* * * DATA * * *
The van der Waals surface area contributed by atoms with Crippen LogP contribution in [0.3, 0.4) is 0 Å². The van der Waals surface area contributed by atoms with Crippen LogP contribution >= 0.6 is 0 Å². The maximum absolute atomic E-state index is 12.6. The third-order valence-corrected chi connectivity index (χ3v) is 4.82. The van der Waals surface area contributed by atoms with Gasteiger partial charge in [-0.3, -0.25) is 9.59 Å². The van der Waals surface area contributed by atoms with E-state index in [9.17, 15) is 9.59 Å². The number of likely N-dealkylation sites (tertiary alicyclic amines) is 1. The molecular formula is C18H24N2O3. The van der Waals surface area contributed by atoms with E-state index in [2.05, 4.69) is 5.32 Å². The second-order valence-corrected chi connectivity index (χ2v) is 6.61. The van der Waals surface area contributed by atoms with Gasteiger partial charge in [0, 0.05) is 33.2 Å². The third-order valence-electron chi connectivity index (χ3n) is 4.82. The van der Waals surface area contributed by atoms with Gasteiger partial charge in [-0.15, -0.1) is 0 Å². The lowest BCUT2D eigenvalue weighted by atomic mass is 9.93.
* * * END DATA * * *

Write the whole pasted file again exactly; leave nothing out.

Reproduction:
The van der Waals surface area contributed by atoms with Crippen LogP contribution in [0.3, 0.4) is 0 Å². The van der Waals surface area contributed by atoms with Crippen LogP contribution >= 0.6 is 0 Å². The maximum absolute atomic E-state index is 12.6. The third-order valence-corrected chi connectivity index (χ3v) is 4.82. The van der Waals surface area contributed by atoms with Gasteiger partial charge in [-0.3, -0.25) is 9.59 Å². The van der Waals surface area contributed by atoms with E-state index in [9.17, 15) is 9.59 Å². The number of likely N-dealkylation sites (tertiary alicyclic amines) is 1. The molecular formula is C18H24N2O3. The van der Waals surface area contributed by atoms with E-state index in [2.05, 4.69) is 5.32 Å². The second-order valence-corrected chi connectivity index (χ2v) is 6.61. The van der Waals surface area contributed by atoms with Gasteiger partial charge in [0, 0.05) is 33.2 Å². The third-order valence-electron chi connectivity index (χ3n) is 4.82. The van der Waals surface area contributed by atoms with Gasteiger partial charge in [-0.15, -0.1) is 0 Å². The lowest BCUT2D eigenvalue weighted by atomic mass is 9.93.